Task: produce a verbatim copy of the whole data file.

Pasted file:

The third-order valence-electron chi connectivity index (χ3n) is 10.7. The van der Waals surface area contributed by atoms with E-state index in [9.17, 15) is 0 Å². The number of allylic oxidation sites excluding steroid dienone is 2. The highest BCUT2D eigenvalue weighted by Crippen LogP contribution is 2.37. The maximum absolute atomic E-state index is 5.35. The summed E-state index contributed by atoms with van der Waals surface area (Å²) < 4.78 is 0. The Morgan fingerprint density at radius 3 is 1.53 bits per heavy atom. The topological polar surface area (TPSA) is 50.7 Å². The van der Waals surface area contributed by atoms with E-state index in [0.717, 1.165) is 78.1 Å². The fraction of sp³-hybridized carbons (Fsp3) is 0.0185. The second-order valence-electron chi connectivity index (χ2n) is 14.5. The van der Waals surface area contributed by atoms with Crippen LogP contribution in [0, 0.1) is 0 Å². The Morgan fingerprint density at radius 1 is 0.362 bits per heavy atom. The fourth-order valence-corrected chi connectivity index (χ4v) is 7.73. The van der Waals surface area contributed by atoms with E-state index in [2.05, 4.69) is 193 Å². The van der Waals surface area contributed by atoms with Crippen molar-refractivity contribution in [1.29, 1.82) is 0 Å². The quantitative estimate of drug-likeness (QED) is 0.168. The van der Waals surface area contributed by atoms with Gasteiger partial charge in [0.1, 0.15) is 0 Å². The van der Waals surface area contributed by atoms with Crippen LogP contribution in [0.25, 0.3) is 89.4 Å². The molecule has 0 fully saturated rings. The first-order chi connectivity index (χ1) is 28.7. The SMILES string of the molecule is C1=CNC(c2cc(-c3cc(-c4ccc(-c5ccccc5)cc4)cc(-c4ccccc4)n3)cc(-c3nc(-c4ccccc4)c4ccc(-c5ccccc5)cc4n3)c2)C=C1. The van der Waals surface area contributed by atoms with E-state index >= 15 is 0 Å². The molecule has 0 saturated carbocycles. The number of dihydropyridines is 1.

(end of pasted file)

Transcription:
The third-order valence-electron chi connectivity index (χ3n) is 10.7. The van der Waals surface area contributed by atoms with E-state index in [9.17, 15) is 0 Å². The number of allylic oxidation sites excluding steroid dienone is 2. The highest BCUT2D eigenvalue weighted by Crippen LogP contribution is 2.37. The maximum absolute atomic E-state index is 5.35. The summed E-state index contributed by atoms with van der Waals surface area (Å²) < 4.78 is 0. The Morgan fingerprint density at radius 3 is 1.53 bits per heavy atom. The topological polar surface area (TPSA) is 50.7 Å². The van der Waals surface area contributed by atoms with E-state index in [0.717, 1.165) is 78.1 Å². The fraction of sp³-hybridized carbons (Fsp3) is 0.0185. The second-order valence-electron chi connectivity index (χ2n) is 14.5. The van der Waals surface area contributed by atoms with Crippen LogP contribution in [0, 0.1) is 0 Å². The Morgan fingerprint density at radius 1 is 0.362 bits per heavy atom. The fourth-order valence-corrected chi connectivity index (χ4v) is 7.73. The van der Waals surface area contributed by atoms with E-state index in [2.05, 4.69) is 193 Å². The van der Waals surface area contributed by atoms with Crippen molar-refractivity contribution in [1.29, 1.82) is 0 Å². The quantitative estimate of drug-likeness (QED) is 0.168. The van der Waals surface area contributed by atoms with Gasteiger partial charge in [0.1, 0.15) is 0 Å². The van der Waals surface area contributed by atoms with Crippen LogP contribution in [0.25, 0.3) is 89.4 Å². The molecule has 0 fully saturated rings. The first-order chi connectivity index (χ1) is 28.7. The SMILES string of the molecule is C1=CNC(c2cc(-c3cc(-c4ccc(-c5ccccc5)cc4)cc(-c4ccccc4)n3)cc(-c3nc(-c4ccccc4)c4ccc(-c5ccccc5)cc4n3)c2)C=C1. The van der Waals surface area contributed by atoms with E-state index >= 15 is 0 Å². The molecule has 0 saturated carbocycles. The number of dihydropyridines is 1.